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dicament (a class described by any definite marks, a particular situation) etc.: v. EDICT. . . Limit: L. li'mēs, lim'itis, a cross-path between fields. Parent: L. păr'ens, paren'tis; fr. păr'io, par'itùm, to bring forth, to beget... Rebellious: fr. the L. rebel'lo, rebella'tum, to wage war again; fr. re and bel'lo, I war; fr. bel'lum, war; h., bellicose, belligerent (gèr'o, I bear). . Revolution: L. revolutio; fr. rèvol'vo, rěvolu'tum; fr. re, again, volvo, volu'tum, to roll; h., con-volve, de-volve (to roll down or pass over), e-volve (to roll out of, to unfold), evolution, revolt, revolve, vault, voluble (apt to roll, fluent), volume (primarily a roll of parchment or bark for writing on), voluminous, volute (a spiral scroll), etc.


We translate the following eloquent passages from two of Mirabeau's addresses-one delivered February 3, 1789, the other published January 9, 1790. The first four paragraphs have reference to the refusal of certain magistrates of Rennes to obey the decrees of the National Assembly. The remaining passages are from an address to Mirabeau's constituents, in which he rebukes the nobility and clergy of Provence who had tried to prevent his election as a deputy to the National Assembly. He consequently hired a warehouse and put up the sign, "Mirabeau, woolendraper," and was elected deputy from the third estate of Aix. His contemporaries speak of the effect of his eloquence as surprising and irresistible.

The GRACCHI were two brothers who, though sprung from the aristocracy, nobly devoted themselves to the rescue of popular liberty in ancient Rome. MARIUS, chief of the plebeian party, obtained a great victory over the CIMBRI, and was hailed as the third founder of Rome. The CIMBRI were a Celtic people who occupied a region now a part of Denmark. BRITTANY was one of the thirty-three provinces into which France was divided before the Revolution of 1789. Pronounce AIX āks, RENNES rěn.

1. WHEN, during our session of yesterday, those words which you have taught Frenchmen to unlearn-orders, privileges-fell on my ears; when a private corporation of one of the provinces of this empire spoke to you of the impossibility of consenting to the execution of your decrees, sanctioned by the king; when certain magistrates declared to you that their conscience and their honor forbade their obedience to your laws,—I said to myself, Are these, then, dethroned sovereigns, who, in a transport of imprudent but generous pride, are addressing successful usurpers? No; these are men whose arrogant pretensions have too long been an insult to all ideas of social order; cham

pions, even more interested than audacious, of a system which has cost France centuries of oppression, public and private, political and fiscal, feudal and judicial, and whose hope it is to make us regret and revive that system.

2. The people of Brittany have sent among you sixty-six representatives, who assure you that the new constitution crowns all their wishes, and here come eleven judges of the province who cannot consent that you should be the benefactors of their country. They have disobeyed your laws, and they pride themselves on their disobedience and believe it will make their names honored by posterity. No, gentlemen, the remembrance of their folly will not pass to posterity. What avail their pigmy efforts to brace themselves against the progress of a revolution the grandest and most glorious in the world's history, and one that must infallibly change the face of the globe and the lot of humanity! Strange and silly presumption that would arrest liberty in its course and roll back the destinies of a great nation!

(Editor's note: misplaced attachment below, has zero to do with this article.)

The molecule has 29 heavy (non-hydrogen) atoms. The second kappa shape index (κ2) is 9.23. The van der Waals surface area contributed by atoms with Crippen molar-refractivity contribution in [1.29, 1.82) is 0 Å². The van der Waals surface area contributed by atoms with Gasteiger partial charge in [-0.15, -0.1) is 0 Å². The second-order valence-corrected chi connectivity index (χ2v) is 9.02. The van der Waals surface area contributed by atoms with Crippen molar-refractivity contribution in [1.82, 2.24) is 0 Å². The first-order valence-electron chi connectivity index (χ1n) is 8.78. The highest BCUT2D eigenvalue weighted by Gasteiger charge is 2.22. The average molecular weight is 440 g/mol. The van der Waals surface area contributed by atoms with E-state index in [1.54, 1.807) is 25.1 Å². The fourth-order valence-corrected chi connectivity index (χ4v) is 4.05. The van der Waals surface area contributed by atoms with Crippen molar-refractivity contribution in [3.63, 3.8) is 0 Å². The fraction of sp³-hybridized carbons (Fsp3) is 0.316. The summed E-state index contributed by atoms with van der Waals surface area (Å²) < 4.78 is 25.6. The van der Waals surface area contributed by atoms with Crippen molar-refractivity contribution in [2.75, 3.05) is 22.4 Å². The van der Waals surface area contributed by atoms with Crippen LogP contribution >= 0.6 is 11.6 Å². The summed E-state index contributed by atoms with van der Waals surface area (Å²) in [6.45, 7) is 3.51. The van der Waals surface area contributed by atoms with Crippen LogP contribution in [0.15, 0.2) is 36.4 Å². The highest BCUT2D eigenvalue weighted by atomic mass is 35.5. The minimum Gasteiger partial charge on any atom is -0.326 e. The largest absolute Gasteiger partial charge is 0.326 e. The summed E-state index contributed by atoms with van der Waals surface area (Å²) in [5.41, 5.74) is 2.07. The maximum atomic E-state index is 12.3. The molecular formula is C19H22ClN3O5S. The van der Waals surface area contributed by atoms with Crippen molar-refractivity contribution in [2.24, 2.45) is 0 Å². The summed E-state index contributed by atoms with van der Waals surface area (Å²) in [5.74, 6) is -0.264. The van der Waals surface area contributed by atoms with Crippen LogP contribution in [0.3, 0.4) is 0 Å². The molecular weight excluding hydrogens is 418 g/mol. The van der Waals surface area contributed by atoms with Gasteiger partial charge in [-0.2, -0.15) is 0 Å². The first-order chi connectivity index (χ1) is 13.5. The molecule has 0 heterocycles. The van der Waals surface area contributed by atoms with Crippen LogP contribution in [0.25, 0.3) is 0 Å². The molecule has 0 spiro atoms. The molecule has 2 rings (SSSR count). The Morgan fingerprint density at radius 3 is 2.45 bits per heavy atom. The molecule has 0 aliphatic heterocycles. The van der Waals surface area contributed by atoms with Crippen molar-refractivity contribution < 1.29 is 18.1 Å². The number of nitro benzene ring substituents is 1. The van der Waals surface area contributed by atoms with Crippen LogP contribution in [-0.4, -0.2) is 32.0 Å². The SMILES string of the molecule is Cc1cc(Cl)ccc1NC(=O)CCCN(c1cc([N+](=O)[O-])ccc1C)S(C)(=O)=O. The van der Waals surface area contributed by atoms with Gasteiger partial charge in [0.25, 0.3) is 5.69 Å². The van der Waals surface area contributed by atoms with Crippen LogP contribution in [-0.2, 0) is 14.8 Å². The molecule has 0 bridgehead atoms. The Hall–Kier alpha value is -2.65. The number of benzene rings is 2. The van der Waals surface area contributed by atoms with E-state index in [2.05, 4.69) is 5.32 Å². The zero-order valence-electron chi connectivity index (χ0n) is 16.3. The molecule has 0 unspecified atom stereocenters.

3. It is not to antiquated transactions, it is not to musty treaties, wherein fraud combined with force to chain men to the car of certain haughty masters, that the National Assembly have resorted in their investigation into popular rights. The titles we offer are more imposing by far; ancient as time, sacred and imprescriptible as nature! What! Must the terms of the marriage contract of one Anne of Brittany make the people of that province slaves to the nobles till the consummation of the ages?

4. These refractory magistrates speak of the statutes which "immutably fix our powers of legislation." Immutably fix! Oh how that word tears the veil from their innermost thoughts! How would they like to have abuses immutable upon the earth and evil eternal? Indeed, what is lacking to their felicity but the perpetuity of that feudal scourge which unhappily has lasted only six centuries? But it is in vain that they rage. All now is changed or changing. There is nothing immutable save reason, save the sovereignty of the people, save the inviolability of its decrees.

5. In all countries, in all ages, have aristocrats implacably pursued the friends of the people; and when, by I know not what combination of fortune, such a friend has uprisen from the very bosom of the aristocracy, it has been at him pre-eminently that they have struck, eager to inspire wider terror by the elevation of their victim. So perished the last of the Gracchi by the hands of the patricians. But, mortally smitten, he flung dust toward heaven, calling the avenging gods to witness, and from that dust sprang Marius-Marius, less illustrious for having exterminated the Cimbri than for having beaten down the despotism of the nobility of Rome.